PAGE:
Cayenne pepper is a spicy chili often used in cooking to add heat to a dish and can be found in chili form, or dried and ground into a powder. The pepper originates from South and Central America, named after a city in French Guiana. This ingredient has been part of the Native American diet and medicine for over 9,000 years and most of its health benefits can be credited to the active component, capsaicin. So if you’re ready to find out how to use the secrets of ancient medicine in the modern world, keep reading on for our Top 5 Health Benefits of Cayenne Pepper!
1. Reduces pain
The spice in cayenne pepper causes pain in a different area of the body, ‘distracting’ the brain from the original source of pain. After this short-term reaction to the spice, the nerve endings are depleted of the chemical that causes pain (Substance P) and so the sensation of pain in the body is lessened. Perfect for soothing migraines, toothache or sinusitis.
2. Aids weight loss
Cayenne pepper works in multiple ways to help weight loss; increase metabolism, reduce appetite and soothe bloating. In a study on 25 non-overweight adults it was found that cayenne pepper increased core body temperature burning more calories per hour.
3. Clears congestion
Cayenne pepper works as a decongestant, by helping to open airways. It does this by contracting the blood vessels in the nose and also stimulating mucus production, thereby clearing the blocked passages. It is also an anti-inflammatory, anti-bacterial and an anti-fungal, so helps treat the underlying problem simultaneously.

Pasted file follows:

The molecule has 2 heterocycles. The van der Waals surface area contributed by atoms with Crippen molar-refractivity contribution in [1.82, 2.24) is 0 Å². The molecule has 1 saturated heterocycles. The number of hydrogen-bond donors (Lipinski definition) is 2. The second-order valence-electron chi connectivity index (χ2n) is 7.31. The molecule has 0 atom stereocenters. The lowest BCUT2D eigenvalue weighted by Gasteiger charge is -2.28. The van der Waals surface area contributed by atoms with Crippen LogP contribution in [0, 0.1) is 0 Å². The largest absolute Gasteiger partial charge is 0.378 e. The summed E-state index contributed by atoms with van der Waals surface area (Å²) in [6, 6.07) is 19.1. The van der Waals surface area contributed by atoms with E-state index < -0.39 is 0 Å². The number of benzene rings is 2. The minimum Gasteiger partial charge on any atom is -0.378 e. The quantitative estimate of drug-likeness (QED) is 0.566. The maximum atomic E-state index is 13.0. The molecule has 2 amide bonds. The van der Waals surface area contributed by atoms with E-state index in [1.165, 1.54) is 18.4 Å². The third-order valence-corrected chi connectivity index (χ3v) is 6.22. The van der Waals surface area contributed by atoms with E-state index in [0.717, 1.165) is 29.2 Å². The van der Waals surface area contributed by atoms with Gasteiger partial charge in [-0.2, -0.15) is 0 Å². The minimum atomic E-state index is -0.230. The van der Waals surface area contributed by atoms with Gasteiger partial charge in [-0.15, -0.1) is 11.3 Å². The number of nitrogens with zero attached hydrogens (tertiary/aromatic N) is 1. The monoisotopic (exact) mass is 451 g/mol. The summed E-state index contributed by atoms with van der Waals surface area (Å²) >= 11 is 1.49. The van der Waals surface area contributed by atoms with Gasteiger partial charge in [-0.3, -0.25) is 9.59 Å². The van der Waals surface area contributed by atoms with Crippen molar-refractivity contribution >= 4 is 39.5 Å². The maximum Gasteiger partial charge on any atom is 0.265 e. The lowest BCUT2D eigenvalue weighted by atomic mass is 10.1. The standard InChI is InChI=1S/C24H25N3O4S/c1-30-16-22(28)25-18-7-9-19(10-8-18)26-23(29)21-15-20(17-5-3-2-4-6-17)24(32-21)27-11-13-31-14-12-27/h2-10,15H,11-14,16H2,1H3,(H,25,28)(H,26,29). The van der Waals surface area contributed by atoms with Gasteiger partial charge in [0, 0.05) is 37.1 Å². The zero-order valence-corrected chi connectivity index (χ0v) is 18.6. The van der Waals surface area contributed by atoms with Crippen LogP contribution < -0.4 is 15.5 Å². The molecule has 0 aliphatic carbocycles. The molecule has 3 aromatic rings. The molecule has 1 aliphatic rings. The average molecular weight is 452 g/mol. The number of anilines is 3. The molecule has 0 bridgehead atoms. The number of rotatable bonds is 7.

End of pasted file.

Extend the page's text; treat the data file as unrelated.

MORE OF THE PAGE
4. Maintains good circulation
Cayenne pepper results in improved cardiac blood flow in many ways. It stimulates circulation by opening capillaries, stops blood clots by encouraging fibrinolytic activity and clears arteries of lipid deposits. Famed herbalist Dr John Christopher claimed to be able to instantly stop a heart attack, just by having the patient drink a glass of warm cayenne water!
5. Aids digestion
Firstly, cayenne pepper stimulates the production of saliva, an important first step in the digestive process. It then goes on to stimulate enzyme and gastric juice production, both vital elements in ensuring our body can metabolise food. It also stimulates intestinal peristaltic motion, further aiding the digestive system.
To make it even better, cayenne pepper can be introduced into the diet in many ways. Mix into a barbeque rub for added heat, drink with lemon in hot water, or my personal favourite – add it to a cheese sauce for a twist on the classic mac ‘n’ cheese. Get creative and try adding it into anything you fancy for a healthy and warming kick. Let us know your favourite uses of cayenne pepper below or @KeepfitKingdom !